Going Green: Microfibers contributing to plastic pollution in global waterways

Global Business

Governments around the world are banning items like plastic straws, cups and bags but did you know that a major source of plastic pollution is the clothing we wear? CGTN’s Karina Huber reports.

Columbia University researcher Beizhan Yan spent three years working on a study looking at the impact of tiny pieces of plastic known as microplastics on the water and marine life in rivers near New York City.

What he found is microplastics act like a magnet for toxic materials.

“In the samples we collected – we found PH – which are called polycyclic aromatic hydrocarbons – which is potent carcinogens and mutagens. We also found pharmaceuticals was on the surface of the microplastics,” said Yan, who works at Lamont-Doherty Earth Observatory.

Those microplastics covered in toxins are then consumed by fish and other marine life which can lead to various health issues.

“You can affect the gill of the fish. And also another thing is when the fish eat those micro plastics they probably have some difficulty to expel them out. So they can stick inside the intestine of the fish for a longer time,” said Yan.

Plastic pollution is a global problem. A large source of that pollution comes from our clothing. Roughly 60 percent of what we wear is made of synthetic fabrics like polyester, lycra and nylon, which are all made of plastic.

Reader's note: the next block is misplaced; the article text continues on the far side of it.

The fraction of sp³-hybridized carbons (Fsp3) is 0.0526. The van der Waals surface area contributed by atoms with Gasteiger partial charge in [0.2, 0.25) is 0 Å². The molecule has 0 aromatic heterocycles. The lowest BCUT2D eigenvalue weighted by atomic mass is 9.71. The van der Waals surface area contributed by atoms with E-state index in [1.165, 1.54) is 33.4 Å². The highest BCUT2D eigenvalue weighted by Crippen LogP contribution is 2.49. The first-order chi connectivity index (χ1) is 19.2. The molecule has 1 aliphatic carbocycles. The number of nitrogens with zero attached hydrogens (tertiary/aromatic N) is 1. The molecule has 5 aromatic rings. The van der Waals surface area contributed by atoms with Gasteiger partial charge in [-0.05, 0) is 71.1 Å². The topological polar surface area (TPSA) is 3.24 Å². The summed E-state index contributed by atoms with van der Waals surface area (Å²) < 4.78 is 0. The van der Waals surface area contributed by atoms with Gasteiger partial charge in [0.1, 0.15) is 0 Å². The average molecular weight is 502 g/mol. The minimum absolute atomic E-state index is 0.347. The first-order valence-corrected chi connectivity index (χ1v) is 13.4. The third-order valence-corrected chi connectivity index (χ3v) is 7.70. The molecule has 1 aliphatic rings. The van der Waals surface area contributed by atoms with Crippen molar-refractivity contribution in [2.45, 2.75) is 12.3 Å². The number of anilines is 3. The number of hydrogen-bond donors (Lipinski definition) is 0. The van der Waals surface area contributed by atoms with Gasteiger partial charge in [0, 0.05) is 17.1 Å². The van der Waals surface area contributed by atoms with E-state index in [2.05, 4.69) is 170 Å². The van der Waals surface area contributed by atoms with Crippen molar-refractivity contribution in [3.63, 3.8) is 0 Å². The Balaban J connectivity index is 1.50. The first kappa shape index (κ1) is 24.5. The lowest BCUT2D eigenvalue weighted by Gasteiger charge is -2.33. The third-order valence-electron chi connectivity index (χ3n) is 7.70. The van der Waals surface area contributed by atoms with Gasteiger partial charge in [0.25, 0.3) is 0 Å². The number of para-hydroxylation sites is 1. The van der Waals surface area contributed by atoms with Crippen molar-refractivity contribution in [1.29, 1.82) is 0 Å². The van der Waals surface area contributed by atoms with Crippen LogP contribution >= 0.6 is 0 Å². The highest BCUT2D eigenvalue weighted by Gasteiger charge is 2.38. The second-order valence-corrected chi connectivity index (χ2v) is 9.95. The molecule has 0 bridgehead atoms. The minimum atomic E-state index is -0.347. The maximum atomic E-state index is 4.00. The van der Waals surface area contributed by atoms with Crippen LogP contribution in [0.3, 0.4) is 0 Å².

When washed, those garments shed hundreds of thousands of plastic microfibers so small it’s hard for water filters to catch them. Many end up in our waterways consumed by marine life.

Scientists may be getting a clearer picture of the impact of microplastics on marine life but there is very little data on how this impacts humans that eat the fish that consume these microplastics.

Scientists are concerned. Some environmental groups are calling on the apparel industry to come up with solutions.

Clothing company Patagonia recently announced it’s looking into making a textile that doesn’t shed as much. It’s also encouraging consumers to buy and wash less.

But Preethi Gopinath, Director of the Textile MFA Program at Parsons School of Design says it will be a while before the industry as a whole takes action.

“They should take it seriously but usually companies tend to take things really seriously when it effects their bottom line somewhere,” said Gopinath.

Gopinath says many consumers like synthetics and for good reason.

“We are still on that high of – woohoo – we have a fabric that doesn’t cost as much as silk – behaves quite like silk and we’re still marketing to that market that’s looking for the affordability factor,” she said.

Experts say keeping microfibers out of our water will require change from consumers, the apparel industry and water filtration systems – a multi-pronged effort.

Dianna Cohen talks about plastic waste and recycling

CGTN’s Rachelle Akuffo spoke to Dianna Cohen, co-founder and CEO of Plastic Pollution Coalition about global plastic pollution and how the world is trying to fight it.